Gilmore -Bykovskyi et al.(2013), Jansen et al. (2016), Lichtner et al. (2016) and Karlsson et al.(2012) adopted a qualitative research approach  in their study. According to Padgett (2016) qualitative research design entails the use of the subjective views of the study participants to respond to the research aim and research questions under investigation. The fact that all the authors of the four papers focused on understanding and interpreting the subjective actions of the study participants made the approach effective. Holloway and Galvin (2016) have pointed out, that qualitative research approach is most suitable in cases where a researcher seeks to gather comprehensive information on the actions of the study participants. The qualitative research approach was therefore most suitable for the four studies.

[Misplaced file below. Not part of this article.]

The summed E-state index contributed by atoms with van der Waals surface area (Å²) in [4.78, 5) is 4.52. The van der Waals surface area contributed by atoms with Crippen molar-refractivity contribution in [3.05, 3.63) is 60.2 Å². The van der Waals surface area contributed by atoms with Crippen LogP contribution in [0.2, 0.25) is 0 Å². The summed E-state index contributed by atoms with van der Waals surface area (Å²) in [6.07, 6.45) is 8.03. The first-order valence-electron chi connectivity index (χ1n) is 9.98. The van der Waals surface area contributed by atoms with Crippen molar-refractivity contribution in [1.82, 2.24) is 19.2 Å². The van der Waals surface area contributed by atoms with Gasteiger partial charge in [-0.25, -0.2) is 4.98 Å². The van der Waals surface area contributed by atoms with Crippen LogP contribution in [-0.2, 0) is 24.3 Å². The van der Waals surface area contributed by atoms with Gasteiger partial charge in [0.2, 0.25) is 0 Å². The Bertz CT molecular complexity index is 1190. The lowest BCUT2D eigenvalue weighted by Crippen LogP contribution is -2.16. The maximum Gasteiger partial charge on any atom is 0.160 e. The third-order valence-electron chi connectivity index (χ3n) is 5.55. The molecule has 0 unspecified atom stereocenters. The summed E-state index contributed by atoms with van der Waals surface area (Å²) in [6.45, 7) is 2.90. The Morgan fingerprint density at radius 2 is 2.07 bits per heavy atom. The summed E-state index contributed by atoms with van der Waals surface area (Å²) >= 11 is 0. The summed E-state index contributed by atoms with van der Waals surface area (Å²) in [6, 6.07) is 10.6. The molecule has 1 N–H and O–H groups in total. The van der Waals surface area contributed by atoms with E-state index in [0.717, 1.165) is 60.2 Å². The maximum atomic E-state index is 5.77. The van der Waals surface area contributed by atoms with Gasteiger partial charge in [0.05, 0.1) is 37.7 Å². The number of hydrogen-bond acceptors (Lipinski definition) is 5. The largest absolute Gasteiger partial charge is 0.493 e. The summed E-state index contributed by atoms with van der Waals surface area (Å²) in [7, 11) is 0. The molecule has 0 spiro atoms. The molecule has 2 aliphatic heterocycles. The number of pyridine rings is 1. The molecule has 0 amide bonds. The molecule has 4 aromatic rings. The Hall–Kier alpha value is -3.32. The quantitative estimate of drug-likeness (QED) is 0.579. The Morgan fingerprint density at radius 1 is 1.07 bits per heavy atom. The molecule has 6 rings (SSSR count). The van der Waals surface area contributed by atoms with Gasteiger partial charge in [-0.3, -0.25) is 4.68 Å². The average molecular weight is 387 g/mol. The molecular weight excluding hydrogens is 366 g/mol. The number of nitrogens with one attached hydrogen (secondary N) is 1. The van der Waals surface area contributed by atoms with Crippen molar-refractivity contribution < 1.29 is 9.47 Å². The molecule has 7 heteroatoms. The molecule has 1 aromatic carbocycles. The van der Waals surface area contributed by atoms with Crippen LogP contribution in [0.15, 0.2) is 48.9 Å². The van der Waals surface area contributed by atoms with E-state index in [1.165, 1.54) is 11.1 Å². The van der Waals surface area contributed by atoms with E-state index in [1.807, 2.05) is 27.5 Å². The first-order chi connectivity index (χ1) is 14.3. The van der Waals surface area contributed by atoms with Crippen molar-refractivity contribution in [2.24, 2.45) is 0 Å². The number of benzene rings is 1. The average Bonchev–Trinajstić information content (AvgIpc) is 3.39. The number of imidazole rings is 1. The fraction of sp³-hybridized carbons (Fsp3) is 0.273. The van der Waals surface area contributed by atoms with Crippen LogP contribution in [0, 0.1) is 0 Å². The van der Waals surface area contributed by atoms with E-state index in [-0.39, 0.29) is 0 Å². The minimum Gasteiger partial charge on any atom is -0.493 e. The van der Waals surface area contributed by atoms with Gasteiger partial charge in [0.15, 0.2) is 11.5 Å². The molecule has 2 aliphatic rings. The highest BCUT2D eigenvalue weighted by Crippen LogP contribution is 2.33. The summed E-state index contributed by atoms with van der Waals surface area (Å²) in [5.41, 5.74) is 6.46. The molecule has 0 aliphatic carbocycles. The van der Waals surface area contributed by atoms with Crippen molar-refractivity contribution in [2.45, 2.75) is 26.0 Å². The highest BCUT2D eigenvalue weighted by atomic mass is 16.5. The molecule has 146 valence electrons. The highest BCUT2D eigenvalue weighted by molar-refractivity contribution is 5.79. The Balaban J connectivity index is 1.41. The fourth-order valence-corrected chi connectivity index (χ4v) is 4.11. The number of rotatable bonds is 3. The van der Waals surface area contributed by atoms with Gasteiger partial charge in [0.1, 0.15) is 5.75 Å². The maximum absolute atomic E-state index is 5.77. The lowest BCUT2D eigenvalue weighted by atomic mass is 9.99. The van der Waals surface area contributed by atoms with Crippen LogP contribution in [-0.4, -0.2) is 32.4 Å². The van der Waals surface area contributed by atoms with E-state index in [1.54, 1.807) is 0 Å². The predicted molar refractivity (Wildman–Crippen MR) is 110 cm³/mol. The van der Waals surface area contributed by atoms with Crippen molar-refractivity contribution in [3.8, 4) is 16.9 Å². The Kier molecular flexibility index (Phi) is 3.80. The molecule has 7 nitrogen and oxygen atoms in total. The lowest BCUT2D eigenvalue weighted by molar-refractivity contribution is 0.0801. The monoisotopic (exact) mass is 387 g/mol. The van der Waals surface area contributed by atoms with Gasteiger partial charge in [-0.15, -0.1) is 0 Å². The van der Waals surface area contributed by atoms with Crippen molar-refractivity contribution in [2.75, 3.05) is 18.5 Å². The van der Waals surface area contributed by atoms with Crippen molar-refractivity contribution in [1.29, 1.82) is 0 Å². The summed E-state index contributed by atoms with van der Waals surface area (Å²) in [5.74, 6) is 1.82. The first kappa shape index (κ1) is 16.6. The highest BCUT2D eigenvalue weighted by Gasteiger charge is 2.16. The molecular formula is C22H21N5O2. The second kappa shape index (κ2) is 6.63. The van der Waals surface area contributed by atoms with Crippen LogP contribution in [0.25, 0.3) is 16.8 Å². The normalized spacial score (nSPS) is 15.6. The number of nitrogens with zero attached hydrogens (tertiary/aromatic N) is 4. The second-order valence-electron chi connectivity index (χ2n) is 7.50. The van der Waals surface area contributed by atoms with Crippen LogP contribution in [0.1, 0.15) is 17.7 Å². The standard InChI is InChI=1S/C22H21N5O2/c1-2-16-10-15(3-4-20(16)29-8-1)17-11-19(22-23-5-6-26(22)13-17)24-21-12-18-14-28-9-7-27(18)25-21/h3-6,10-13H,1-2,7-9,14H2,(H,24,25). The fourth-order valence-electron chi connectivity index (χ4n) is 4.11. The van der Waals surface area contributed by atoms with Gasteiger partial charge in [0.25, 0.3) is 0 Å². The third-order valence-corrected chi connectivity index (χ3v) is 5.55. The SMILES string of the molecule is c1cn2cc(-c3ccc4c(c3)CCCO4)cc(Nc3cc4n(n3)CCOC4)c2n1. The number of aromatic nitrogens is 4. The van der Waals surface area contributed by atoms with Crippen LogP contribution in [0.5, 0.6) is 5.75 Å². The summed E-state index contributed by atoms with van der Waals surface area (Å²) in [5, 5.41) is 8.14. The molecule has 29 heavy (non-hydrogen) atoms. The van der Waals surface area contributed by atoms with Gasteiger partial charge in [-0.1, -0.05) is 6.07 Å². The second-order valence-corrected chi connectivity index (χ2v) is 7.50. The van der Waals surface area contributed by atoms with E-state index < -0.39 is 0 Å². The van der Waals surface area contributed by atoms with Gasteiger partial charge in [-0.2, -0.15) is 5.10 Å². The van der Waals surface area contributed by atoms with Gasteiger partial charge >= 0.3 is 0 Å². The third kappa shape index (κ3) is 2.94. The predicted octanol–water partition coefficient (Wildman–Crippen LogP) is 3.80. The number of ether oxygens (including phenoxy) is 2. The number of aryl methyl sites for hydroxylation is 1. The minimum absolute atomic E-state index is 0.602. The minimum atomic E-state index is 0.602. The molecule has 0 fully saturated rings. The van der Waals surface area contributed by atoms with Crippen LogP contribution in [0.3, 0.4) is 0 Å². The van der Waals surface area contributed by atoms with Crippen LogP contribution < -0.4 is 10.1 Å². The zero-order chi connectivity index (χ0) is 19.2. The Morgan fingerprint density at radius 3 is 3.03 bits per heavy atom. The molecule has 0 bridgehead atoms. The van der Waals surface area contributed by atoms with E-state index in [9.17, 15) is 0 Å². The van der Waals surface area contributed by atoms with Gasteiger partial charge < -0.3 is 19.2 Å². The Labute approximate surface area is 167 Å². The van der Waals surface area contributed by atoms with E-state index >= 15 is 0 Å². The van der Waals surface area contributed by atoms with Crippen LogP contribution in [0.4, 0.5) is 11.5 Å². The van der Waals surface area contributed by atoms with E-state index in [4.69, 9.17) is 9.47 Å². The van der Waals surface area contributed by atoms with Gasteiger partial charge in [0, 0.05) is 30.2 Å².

The scholars of the four papers adopted a case study research design where the research was conducted in organizational settings. Karlsson et al.(2012) took a case of consulting firms of a certain municipality in Sweden, Jansen et al. (2016), involved nursing homes, hospice and acute care hospitals, Gilmore -Bykovskyi et al.(2013) involved four skilled nursing homes in Wisconsin while Lichtner et al. (2016) engaged four hospitals from Scotland and England in the study. According to Ellinger and McWhorter (2016) case study approach is effective in case where an in-depth understanding of a phenomenon in real life is desired. Since all the studies have an overall goal of exploring the knowledge of nurses in pain assessment and management for persons with dementia, better results could only be attained by carrying out the context in a real setting. This justifies the effectiveness and suitability of adopting the case study research design. Nevertheless, all the studies apart from that of Lichtner et al. (2016) gave a justification for the use of the case study research design as opposed to other research approaches such as survey design. This justification is vital in the selection of a research design to adopt and ought to be included in the methodological approach to enhance the credibility of the study.